Peter Lindbergh photographed DIORs most exceptional muses, Marion Cotillard and Charlize Theron among them, and signed campaigns for Lady Dior and J’Adore with his inimitable style. Throughout his career, the photographer was one of the houses closest collaborators. This final book was an original cocreation that was close to the artists heartand to ours.
Seventy years of DIOR history projected against the effervescence of Times Square, New York: this was the concept behind Lindberghs project, extraordinary both in scope and dimension, for which DIOR, in an unusual move, allowed an unprecedented number of priceless garments to be taken from its vaults in Paris and shipped across the Atlantic.
The result is electric. Amid the frenzy of Times Square, Alek Wek glows in the immaculate 1947 Bar suit, the storied ensemble that launched the House of DIOR. In snatches of street scenes, models Saskia de Brauw, Karen Elson, and Amber Valletta flit through crowds and scaffolding, are reflected in building façades, and draped in haute couture, from pieces hand-sewn by Christian Dior to more recent designs by Maria Grazia Chiuri. Lindberghs trademark monochrome and color photographs masterfully highlight the intricacies, silhouettes, and textures of each garment.
Lindbergh himself is present in every aspect of this two-volume publication designed by his long-time collaborator and friend Juan Gatti. Volume one features 165 never-before-published images from the shoot, including an introduction by Martin Harrison. Volume two pays homage to Lindberghs profound relationship with the Parisian House by curating more than 100 of his photographs of DIOR creations, from haute couture to ready-to-wear, mens and womens, originally published in some of the worlds most prestigious magazines such as Vogue and Harpers Bazaar. A breathtaking tribute to two pillars of fashion and photography and their timeless collaborations.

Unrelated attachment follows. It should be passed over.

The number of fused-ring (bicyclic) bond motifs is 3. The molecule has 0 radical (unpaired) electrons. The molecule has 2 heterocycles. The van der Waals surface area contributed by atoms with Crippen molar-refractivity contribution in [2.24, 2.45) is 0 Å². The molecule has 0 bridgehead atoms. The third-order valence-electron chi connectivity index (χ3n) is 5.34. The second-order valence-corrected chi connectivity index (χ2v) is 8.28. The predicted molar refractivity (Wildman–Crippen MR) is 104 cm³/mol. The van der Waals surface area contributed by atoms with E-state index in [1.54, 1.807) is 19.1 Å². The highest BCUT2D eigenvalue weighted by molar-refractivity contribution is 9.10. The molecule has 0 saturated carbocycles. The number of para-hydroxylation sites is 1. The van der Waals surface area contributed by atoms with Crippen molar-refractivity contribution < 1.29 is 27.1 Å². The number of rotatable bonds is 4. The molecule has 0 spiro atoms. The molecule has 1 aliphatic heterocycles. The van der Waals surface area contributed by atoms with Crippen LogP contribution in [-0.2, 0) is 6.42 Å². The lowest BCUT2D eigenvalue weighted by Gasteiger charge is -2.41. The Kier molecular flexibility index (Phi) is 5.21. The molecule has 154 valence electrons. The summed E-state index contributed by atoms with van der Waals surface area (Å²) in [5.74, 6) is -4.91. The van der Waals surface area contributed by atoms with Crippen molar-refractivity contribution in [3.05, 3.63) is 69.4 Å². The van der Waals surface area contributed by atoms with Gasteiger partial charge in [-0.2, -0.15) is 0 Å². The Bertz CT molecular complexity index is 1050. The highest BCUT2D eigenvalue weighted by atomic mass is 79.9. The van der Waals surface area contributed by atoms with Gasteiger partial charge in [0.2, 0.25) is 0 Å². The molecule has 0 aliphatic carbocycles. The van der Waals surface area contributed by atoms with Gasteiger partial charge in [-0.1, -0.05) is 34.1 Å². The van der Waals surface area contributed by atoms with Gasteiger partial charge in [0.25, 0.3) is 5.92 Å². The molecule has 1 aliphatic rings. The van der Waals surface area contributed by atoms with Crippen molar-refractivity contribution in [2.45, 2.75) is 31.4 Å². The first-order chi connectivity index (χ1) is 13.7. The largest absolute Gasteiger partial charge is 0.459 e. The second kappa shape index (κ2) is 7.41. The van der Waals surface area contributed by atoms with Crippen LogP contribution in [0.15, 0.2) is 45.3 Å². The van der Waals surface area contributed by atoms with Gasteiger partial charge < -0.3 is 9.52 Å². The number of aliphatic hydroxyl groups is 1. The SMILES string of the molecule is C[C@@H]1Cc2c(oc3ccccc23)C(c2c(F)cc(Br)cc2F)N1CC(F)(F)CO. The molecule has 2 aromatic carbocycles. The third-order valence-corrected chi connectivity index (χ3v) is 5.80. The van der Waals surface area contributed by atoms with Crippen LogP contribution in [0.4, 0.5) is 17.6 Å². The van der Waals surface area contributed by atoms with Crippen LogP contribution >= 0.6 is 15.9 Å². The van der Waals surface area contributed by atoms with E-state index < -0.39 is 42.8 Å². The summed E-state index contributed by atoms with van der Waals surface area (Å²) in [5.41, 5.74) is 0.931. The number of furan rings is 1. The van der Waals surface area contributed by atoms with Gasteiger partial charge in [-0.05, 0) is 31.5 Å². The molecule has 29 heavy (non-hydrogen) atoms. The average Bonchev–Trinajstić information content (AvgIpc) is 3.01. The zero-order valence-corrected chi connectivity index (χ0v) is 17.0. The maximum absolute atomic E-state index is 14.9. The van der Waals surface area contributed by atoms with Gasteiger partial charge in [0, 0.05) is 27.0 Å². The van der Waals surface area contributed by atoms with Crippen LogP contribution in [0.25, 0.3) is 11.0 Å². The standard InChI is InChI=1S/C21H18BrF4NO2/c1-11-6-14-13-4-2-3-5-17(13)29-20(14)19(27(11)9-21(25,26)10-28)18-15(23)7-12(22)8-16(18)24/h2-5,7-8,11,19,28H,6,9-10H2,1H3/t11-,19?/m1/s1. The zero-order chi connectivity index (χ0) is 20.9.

Peter Lindbergh (19442019) was a master of his craft who has made his mark in the halls of photography history, with such credits as shooting the first American Vogue cover under Editor-in-Chief Anna Wintour, bringing together for the first time a group of young women who would become the 90s supermodels, and numerous exhibitions at renowned institutions including Victoria & Albert Museum in London and Centre Pompidou in Paris, as well as in solo exhibitions at Hamburger Bahnhof, the Berlin Museum for Contemporary Art, Bunkamura Museum of Art in Tokyo, and the Pushkin Museum of Fine Arts in Moscow.
The contributing author
Martin Harrison is a historian of art and photography and an exhibition curator who has collaborated with the likes of Linda McCartney and Peter Lindbergh on numerous projects and exhibitions. He has been working on Francis Bacon for twenty years, and most recently edited the artists catalogue raisonné (2016).
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